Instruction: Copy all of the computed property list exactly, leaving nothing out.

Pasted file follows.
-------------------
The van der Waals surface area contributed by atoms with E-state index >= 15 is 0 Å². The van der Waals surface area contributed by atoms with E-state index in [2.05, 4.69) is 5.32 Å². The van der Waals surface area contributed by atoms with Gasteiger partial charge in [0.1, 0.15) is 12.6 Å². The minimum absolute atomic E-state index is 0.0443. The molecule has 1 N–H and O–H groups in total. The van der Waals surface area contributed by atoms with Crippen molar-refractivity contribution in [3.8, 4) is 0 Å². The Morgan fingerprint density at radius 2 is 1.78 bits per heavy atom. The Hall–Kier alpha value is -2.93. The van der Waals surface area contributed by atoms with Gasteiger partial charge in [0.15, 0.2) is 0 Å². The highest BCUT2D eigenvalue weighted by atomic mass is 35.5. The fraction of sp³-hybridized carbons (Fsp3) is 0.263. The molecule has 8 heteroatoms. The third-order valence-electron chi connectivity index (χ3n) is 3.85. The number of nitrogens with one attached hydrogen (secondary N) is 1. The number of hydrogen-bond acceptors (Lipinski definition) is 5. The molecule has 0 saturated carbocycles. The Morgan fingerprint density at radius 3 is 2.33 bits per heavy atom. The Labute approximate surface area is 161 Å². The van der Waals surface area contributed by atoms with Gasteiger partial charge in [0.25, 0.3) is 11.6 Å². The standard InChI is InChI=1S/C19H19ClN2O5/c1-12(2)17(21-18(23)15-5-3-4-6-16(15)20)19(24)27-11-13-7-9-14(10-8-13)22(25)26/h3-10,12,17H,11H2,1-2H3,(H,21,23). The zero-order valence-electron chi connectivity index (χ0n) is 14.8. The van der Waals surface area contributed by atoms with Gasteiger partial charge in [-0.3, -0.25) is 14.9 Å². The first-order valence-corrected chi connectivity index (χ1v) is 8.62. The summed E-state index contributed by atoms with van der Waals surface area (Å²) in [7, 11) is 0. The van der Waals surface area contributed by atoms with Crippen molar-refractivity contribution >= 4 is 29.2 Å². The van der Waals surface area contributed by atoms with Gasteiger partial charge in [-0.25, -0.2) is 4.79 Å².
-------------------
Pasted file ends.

The van der Waals surface area contributed by atoms with E-state index >= 15 is 0 Å². The van der Waals surface area contributed by atoms with E-state index in [2.05, 4.69) is 5.32 Å². The van der Waals surface area contributed by atoms with Gasteiger partial charge in [0.1, 0.15) is 12.6 Å². The minimum absolute atomic E-state index is 0.0443. The molecule has 1 N–H and O–H groups in total. The van der Waals surface area contributed by atoms with Crippen molar-refractivity contribution in [3.8, 4) is 0 Å². The Morgan fingerprint density at radius 2 is 1.78 bits per heavy atom. The Hall–Kier alpha value is -2.93. The van der Waals surface area contributed by atoms with Gasteiger partial charge in [0.15, 0.2) is 0 Å². The highest BCUT2D eigenvalue weighted by atomic mass is 35.5. The fraction of sp³-hybridized carbons (Fsp3) is 0.263. The molecule has 8 heteroatoms. The third-order valence-electron chi connectivity index (χ3n) is 3.85. The number of nitrogens with one attached hydrogen (secondary N) is 1. The number of hydrogen-bond acceptors (Lipinski definition) is 5. The molecule has 0 saturated carbocycles. The Morgan fingerprint density at radius 3 is 2.33 bits per heavy atom. The Labute approximate surface area is 161 Å². The van der Waals surface area contributed by atoms with Gasteiger partial charge in [0.25, 0.3) is 11.6 Å². The standard InChI is InChI=1S/C19H19ClN2O5/c1-12(2)17(21-18(23)15-5-3-4-6-16(15)20)19(24)27-11-13-7-9-14(10-8-13)22(25)26/h3-10,12,17H,11H2,1-2H3,(H,21,23). The zero-order valence-electron chi connectivity index (χ0n) is 14.8. The van der Waals surface area contributed by atoms with Gasteiger partial charge in [-0.3, -0.25) is 14.9 Å². The first-order valence-corrected chi connectivity index (χ1v) is 8.62. The summed E-state index contributed by atoms with van der Waals surface area (Å²) in [7, 11) is 0. The van der Waals surface area contributed by atoms with Crippen molar-refractivity contribution >= 4 is 29.2 Å². The van der Waals surface area contributed by atoms with Gasteiger partial charge in [-0.25, -0.2) is 4.79 Å².